Sister Chan Khong Appeals for an End to Rohingya Oppression in Open Letter to Aung San Suu Kyi
Sister Chan Khong, the eldest monastic member of the Plum Village community established by the influential Zen Buddhist teacher Thich Nhat Hanh and one of his closest collaborators and students, has written an open letter to Myanmar’s de facto leader Aung San Suu Kyi, appealing for compassionate action to halt the violent oppression of Rohingya Muslims in the country.
Religious tensions between Buddhists and Muslims have simmered in Myanmar for almost half a century, but came to a head with violent clashes in 2012 that killed more than 100 people. Rakhine State is one of the most sensitive and conflict-prone regions in Myanmar, particularly since outbreaks of anti-Muslim violence in 2012 and 2013, following which 140,000 people, most of them Rohingya Muslims, were displaced. Most Rohingya remain in squalid resettlement camps where they are subject to severe restrictions, with limited access to education, healthcare, or employment opportunities.
More recently, security forces in Myanmar’s strife-torn northern Rakhine State launched an aggressive crackdown in response to deadly attacks on 9 October 2016 on border guard posts in Maungdaw township, near the border with Bangladesh, in which nine police were killed. Myanmar’s military has reportedly killed hundreds of people and arrested many more in their hunt for the perpetrators, who the government says are Rohingya militants. The United Nations reports that the action has been accompanied by widespread human rights abuses and that tens of thousands of people have been displaced, however humanitarian workers and journalists have been banned from entering the area.
In her heartfelt plea, Sister Chan Khong appealed to Myanmar’s state counselor for compassion, forgiveness, and reconciliation to bring an end to the oppression and grave atrocities perpetrated against the Rohingya people:
In this very moment the Rohingya people in your country are undergoing great suffering and oppression. We know that you, too, must also be suffering a great deal, knowing that such cruelty is being inflicted upon them. You are their mother, you are their sister.
“We know that your deepest wish is for harmony, stability, and prosperity in Myanmar. Thanks to your parents, ancestors, and your spiritual practice, the energy of compassion and wisdom in you is very great. We know that you have the capacity to embrace the suffering of the Rohingya people in your heart and that you are not indifferent to their pain. We know that you can cry with them, cry for them, and take action to protect them. (Plum Village)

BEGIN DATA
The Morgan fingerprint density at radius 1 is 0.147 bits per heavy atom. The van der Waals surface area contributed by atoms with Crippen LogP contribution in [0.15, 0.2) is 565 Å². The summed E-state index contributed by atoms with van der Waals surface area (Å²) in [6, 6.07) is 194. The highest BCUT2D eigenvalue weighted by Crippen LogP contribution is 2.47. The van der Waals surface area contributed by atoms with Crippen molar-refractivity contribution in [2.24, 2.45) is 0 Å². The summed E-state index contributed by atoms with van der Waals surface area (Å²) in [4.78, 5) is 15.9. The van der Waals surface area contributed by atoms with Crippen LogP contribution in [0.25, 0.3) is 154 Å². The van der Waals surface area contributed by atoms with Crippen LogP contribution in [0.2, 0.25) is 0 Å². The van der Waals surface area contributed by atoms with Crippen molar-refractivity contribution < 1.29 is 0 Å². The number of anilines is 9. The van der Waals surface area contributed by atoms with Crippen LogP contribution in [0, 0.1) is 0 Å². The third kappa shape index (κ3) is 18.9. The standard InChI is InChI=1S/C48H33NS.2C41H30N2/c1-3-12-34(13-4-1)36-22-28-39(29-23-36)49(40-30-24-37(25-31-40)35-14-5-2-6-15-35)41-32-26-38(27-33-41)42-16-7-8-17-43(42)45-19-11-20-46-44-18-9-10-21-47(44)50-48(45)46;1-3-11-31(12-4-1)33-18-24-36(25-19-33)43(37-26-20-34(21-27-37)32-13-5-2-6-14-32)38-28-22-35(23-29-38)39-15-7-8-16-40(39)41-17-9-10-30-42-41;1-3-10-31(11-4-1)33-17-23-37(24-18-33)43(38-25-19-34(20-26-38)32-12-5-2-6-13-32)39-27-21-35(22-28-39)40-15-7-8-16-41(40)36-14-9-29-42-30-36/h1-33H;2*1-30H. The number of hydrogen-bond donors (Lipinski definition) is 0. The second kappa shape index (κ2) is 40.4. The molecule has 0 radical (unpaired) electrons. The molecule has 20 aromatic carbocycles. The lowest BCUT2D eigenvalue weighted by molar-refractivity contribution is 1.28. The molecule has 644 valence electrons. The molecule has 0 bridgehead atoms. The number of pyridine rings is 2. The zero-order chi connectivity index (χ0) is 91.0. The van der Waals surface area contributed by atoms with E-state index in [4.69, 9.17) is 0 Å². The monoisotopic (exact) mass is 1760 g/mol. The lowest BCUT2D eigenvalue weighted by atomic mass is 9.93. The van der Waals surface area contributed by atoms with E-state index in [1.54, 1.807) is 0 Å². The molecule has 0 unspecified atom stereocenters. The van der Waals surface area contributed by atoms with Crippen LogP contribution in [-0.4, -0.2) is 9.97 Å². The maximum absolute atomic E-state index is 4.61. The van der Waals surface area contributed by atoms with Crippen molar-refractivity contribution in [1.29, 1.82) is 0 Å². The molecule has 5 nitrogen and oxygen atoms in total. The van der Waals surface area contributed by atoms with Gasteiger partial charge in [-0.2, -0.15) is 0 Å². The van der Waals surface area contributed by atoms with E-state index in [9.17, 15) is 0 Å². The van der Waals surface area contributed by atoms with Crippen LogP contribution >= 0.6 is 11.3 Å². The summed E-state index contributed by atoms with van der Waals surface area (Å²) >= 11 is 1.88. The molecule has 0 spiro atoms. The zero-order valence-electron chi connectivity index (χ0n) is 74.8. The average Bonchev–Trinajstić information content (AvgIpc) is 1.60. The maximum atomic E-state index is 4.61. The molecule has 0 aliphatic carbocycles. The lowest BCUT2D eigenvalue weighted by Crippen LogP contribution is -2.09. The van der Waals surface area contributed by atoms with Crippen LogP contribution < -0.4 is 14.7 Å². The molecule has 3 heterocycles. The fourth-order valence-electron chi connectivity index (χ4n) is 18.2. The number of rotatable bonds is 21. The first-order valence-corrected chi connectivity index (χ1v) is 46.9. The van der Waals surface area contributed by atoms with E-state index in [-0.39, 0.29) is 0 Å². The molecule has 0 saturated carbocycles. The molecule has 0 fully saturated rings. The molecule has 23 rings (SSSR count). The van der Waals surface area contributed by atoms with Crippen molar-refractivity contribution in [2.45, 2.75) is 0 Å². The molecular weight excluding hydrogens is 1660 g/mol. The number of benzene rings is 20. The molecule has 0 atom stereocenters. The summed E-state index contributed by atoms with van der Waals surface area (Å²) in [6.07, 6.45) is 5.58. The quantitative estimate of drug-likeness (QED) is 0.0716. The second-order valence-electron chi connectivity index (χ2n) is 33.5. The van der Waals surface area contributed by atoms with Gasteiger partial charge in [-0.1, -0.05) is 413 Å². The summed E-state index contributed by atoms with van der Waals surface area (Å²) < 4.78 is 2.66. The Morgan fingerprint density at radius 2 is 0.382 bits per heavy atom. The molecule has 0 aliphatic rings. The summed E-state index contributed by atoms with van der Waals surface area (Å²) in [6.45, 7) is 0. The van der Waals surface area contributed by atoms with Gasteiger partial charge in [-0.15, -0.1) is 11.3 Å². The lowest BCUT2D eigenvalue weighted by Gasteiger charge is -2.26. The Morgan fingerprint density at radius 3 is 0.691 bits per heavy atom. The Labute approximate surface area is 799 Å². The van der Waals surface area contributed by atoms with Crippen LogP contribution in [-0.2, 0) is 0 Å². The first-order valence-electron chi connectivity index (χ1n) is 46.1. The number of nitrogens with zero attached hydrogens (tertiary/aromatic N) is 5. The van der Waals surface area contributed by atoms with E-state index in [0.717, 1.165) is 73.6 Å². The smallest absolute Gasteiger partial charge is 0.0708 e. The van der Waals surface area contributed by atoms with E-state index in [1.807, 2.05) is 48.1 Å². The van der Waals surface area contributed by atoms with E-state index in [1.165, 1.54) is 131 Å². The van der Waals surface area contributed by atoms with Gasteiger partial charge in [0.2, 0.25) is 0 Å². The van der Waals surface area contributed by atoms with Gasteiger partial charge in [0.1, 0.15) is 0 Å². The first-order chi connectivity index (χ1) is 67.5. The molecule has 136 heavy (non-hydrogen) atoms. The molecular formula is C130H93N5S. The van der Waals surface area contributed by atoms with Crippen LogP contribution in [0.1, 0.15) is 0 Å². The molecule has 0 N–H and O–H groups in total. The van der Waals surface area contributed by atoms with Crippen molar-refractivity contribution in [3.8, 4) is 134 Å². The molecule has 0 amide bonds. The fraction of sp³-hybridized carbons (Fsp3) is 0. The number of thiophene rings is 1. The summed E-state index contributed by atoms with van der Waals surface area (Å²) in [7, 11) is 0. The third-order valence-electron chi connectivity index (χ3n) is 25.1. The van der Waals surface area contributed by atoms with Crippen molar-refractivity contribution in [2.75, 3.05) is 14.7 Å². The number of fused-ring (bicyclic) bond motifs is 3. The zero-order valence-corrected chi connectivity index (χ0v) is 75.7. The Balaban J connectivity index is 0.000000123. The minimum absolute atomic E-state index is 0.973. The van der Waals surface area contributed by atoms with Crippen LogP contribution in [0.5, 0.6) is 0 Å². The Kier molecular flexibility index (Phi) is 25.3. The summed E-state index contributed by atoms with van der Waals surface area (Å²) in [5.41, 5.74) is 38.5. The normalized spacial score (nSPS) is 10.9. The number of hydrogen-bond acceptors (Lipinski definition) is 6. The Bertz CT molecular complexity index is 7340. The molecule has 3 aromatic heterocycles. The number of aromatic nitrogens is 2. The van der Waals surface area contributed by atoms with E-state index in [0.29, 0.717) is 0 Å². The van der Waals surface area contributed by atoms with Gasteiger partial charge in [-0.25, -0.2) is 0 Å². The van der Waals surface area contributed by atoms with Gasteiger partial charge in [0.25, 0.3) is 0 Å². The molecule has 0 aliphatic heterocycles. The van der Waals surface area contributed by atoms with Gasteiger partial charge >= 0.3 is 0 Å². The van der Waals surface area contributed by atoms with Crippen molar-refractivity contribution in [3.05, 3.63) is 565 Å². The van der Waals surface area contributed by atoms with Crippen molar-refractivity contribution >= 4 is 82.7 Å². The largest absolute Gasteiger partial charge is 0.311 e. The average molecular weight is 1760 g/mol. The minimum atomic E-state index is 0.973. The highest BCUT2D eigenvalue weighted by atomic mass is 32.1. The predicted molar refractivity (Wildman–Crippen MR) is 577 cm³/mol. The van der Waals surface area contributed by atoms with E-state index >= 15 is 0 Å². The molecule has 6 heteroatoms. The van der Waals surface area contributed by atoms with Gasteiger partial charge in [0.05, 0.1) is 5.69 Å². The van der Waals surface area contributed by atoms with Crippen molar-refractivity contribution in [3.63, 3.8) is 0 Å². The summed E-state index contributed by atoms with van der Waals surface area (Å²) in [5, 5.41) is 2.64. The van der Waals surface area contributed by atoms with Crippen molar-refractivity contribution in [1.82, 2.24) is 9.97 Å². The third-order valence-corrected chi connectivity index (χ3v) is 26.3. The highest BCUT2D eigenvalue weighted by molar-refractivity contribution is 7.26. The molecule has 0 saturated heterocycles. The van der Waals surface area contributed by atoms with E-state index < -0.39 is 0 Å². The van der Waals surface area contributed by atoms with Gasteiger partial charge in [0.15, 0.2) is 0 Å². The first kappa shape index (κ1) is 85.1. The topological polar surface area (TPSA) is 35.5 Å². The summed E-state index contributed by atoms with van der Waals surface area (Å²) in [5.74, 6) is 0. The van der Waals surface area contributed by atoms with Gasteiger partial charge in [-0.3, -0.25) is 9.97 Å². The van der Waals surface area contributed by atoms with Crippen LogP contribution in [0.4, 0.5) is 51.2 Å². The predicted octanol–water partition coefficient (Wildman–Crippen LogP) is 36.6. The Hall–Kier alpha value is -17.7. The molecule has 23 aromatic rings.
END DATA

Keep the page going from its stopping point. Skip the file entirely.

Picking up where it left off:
Sister Chan Khong wrote her letter from neighboring Thailand’s Nakhon Ratchasima Province, where she is accompanying Thich Nhat Hanh, who arrived there in December last year while recovering from a severe stroke.* She concluded her message with an offer to personally travel to Myanmar to meet Suu Kyi and discuss the Rohingya issue in greater detail.
Myanmar classifies Rohingya Muslims as stateless foreign migrants even though they have lived in Myanmar for generations. The country’s population also includes Muslims from other ethnic groups. According to the Washington, DC-based Pew Research Center, Buddhists make up about 80 per cent of Myanmar’s population of some 52 million, and Muslims just 4 per cent. The radical nationalist Committee for the Protection of Nationality and Religion (Ma Ba Tha), a collective of hardline Buddhist abbots and influential monks founded in 2013, has previously stoked religious division by asserting that Myanmar’s Buddhist population and culture is under threat from Islam. Major figures from Myanmar’s mainstream political and religious communities have publically spoken out against Ma Ba Tha, saying the group’s policies are not representative of the country’s Buddhist sangha, which has some 250,000 members according to a government estimate, and do not reflect the essence of Buddhism.
Born in 1938, Sister Chan Khong is a Vietnamese Buddhist nun and peace activist. Since her teens, she has devoted her life to the development and practice of non-violence, grounded in the Buddhist precepts of non-killing and compassionate action, first working in the slums of Saigon, distributing food, working with the sick, and teaching children. After the war in Vietnam, she worked closely with Thich Nhat Hanh in the creation of the Plum Village Buddhist center in France, in the transmission of Buddhism to the West, and has helped to conduct spiritual retreats internationally. In 1993, she wrote her autobiography, Learning True Love: Practicing Buddhism in a Time of War.
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